- North Korea has achieved substantial technological advances in ballistic missiles over the past six months, according to the head of the US Missile Defense Agency, James Syring.
- Syring deems those advances to be a cause of ‘great concern’.
- US is already addressing the North Korean threat that it knows today, he says.
- Syring adds it is incumbent to assume that North Korea ‘can range the United States with an ICBM carrying a nuclear warhead’.
North Korea’s advances in ballistic missile technology are a cause of “great concern”, head of the US Missile Defense Agency, Vice Admiral James Syring, has declared amid ongoing tensions on the Korean Peninsula, as the regime of Kim Jong-un keeps conducting more and more weapon tests.
Syring testified in a hearing of the US House Armed Services Committee on Wednesday. Just hours later, the North Korean regime conducted a new ballistic missile test.
On Thursday morning, the regime of North Korea’s leader Kim Jong-un fired multiple anti-ship cruise missiles.
North Korea’s previous ballistic missile firing was at the end of May when the regime of Kim Jong-un has alleged that its had been a successful test of a precision-guided system as it was known to be in pursuit of developing an “aircraft carrier killer”, i.e. an anti-ship ballistic missile.
Counting in Thursday’s test, North Korea has performed its 11th ballistic missile firings since Donald Trump became President of the United States, with eight successful and three failed tests.
Pyongyang recently said that Kim Jong-un had approved the Pukguksong-2 missile, an intermediate range ballistic missile (IRBM), for mass production.
North Korea’s regime has claimed that its new rocket could deliver a “large heavy nuclear warhead” all the way to the US mainland.
Ongoing activity and a large number of people have been spotted at North Korea’s nuclear test site, the Punggye-ri Nuclear Test Facility, amid lingering concerns that the regime of leader Kim Jong-un could carry out its sixth nuclear test.
There have been reports that North Korea has been bracing for a preemptive US missile strike similar to the missile strike on the regime of Syrian President Bashar al-Assad in response to the April 4 attack with chemical weapons.
In early June, the US Treasury Department’s Office of Foreign Assets Control (OFAC) imposed new sanctions on North Korea and entities trading with it over its ongoing development of weapons of mass destruction (WMD) and continued violations of UN Security Council resolutions.
Meanwhile, South Korea suspended temporarily the further deployment of the advanced US missile defense system known as THAAD over certain bureaucratic irregularities surrounding its installment. THAAT has already become operational in South Korea, and can intercept ballistic missiles launched by the regime of Kim Jong-un in North Korea.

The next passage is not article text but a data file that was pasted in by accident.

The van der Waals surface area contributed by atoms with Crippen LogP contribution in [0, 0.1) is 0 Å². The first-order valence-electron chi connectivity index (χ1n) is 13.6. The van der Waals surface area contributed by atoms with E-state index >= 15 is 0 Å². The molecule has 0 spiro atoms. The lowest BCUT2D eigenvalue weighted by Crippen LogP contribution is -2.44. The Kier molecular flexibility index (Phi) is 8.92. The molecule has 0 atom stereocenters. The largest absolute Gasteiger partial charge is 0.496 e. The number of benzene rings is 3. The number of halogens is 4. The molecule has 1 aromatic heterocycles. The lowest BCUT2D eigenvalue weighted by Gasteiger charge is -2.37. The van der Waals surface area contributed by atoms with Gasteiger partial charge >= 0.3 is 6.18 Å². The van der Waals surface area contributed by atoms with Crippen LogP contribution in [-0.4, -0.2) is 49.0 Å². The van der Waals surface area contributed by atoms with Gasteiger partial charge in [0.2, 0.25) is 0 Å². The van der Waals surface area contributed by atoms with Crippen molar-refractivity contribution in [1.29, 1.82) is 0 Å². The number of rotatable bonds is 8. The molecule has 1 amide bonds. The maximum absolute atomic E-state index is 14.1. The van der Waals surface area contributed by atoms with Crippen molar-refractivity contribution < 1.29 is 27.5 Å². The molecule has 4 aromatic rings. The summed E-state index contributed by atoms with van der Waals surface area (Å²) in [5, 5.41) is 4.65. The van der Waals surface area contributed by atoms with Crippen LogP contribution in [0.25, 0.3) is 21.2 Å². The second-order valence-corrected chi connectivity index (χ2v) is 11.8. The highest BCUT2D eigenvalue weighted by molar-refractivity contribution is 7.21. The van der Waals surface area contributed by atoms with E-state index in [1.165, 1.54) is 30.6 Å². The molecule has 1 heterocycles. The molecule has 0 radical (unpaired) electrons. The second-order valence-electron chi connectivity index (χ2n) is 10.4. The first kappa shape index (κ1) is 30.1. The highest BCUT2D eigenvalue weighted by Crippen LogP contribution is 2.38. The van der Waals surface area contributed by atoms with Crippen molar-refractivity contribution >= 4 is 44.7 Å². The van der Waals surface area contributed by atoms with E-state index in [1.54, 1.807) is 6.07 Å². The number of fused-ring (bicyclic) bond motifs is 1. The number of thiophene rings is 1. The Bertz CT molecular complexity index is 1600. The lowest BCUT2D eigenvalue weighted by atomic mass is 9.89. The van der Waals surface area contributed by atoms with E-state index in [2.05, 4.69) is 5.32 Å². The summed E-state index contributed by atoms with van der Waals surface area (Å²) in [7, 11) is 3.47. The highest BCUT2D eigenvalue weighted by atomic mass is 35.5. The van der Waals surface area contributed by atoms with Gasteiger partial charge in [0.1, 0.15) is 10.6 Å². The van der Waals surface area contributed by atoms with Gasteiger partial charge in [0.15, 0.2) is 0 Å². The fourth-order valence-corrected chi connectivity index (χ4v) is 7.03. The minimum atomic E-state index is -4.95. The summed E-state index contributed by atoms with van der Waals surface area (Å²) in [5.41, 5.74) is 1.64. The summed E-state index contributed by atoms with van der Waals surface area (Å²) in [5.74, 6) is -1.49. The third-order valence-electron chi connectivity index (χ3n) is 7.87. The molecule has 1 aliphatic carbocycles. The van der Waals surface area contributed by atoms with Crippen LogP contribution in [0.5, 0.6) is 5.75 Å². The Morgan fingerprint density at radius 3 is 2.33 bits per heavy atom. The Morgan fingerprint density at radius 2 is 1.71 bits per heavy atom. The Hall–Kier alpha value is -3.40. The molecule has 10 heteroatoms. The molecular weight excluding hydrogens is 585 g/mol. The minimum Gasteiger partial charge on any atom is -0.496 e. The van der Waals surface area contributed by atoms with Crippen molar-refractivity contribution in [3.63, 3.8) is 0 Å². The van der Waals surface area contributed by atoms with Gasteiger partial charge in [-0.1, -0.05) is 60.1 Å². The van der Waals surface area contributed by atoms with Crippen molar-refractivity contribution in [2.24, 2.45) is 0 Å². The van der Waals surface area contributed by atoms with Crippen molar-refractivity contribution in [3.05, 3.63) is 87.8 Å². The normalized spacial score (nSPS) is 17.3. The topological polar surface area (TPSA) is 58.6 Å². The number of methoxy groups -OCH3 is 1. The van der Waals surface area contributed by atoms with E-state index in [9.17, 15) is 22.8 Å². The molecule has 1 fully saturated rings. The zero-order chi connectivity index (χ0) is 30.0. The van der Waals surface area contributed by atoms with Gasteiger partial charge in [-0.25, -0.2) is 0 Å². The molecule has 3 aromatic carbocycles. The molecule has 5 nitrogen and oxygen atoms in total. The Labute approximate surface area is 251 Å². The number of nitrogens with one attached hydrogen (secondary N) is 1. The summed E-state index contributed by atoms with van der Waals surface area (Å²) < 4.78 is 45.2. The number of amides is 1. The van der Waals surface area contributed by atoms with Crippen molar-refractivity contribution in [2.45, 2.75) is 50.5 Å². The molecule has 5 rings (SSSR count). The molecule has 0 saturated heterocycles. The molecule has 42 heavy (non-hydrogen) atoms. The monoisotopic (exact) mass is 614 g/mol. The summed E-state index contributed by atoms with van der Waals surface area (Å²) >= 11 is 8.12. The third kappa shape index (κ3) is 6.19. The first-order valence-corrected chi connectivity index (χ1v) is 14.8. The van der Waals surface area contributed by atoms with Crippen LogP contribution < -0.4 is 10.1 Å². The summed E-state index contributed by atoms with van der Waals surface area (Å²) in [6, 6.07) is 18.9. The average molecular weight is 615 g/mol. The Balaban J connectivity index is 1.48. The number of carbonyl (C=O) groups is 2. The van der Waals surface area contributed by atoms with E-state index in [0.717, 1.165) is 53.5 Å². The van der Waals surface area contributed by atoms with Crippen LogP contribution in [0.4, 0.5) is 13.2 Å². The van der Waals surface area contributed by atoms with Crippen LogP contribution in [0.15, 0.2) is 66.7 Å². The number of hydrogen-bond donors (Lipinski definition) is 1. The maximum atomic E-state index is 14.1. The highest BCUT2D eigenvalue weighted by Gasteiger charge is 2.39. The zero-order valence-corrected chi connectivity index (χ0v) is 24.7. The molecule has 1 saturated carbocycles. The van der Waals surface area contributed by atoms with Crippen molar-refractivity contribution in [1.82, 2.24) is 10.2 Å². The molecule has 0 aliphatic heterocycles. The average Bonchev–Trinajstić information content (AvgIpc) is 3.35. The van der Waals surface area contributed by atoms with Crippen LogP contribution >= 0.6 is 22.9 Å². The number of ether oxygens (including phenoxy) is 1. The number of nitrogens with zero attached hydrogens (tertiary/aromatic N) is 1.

The technological advances in ballistic missiles achieved by North Korea in the past six months are a cause of great concern, Vice Admiral James Syring, who is in charge of America’s Missile Defense Agency, told the House Armed Services Committee on Wednesday.
“The advancements in the last six months have caused great concern to me and others, in the advancement of and demonstration of technology of ballistic missiles from North Korea,“ Syring told the congressional hearing, as cited by Reuters.
“I would not say we are comfortably ahead of the threat; I would say we are addressing the threat that we know today,” the US missile defense chief added.
In his words, North Korea might soon have the capability to target the US mainland with intercontinental ballistic missiles (ICBM) – which is known to have been a long-coveted goal of the Kim Jong-un regime.
“It is incumbent on us to assume that North Korea today can range the United States with an ICBM carrying a nuclear warhead,” Syring said.
North Korea’s most recent nuclear weapon tests – its fourth and fifth – were conducted in 2016.
Its regime has said it is working to develop a nuclear-tipped ICBM capable of reaching the US mainland.
Missile experts are quoted by Reuters as saying that North Korea could soon test its first ICBM but they believe it will take until at least 2020 before it is capable of fielding an operational nuclear-tipped ICBM.
The congressional testimony of US missile defense chief James Syring on North Korea’s missile program comes just as South Korea suspended temporarily the further deployment on its territory of the advanced US missile defense system known as THAAD over certain bureaucratic irregularities surrounding its installation.
In comments last week, Russian President Vladimir Putin slammed the deployment of US missile defense systems in places such as the Korean Peninsula and even on American soil (Alaska, Hawaii, Guam).
Putin argued that the development of a network of US missile defense was igniting a new arms race.
In the same comments, the Russian President also threatened a response if Sweden decided to join NATO, and questioned the right of the United States and/or journalists to ask questions about the domestic political situation in Russia.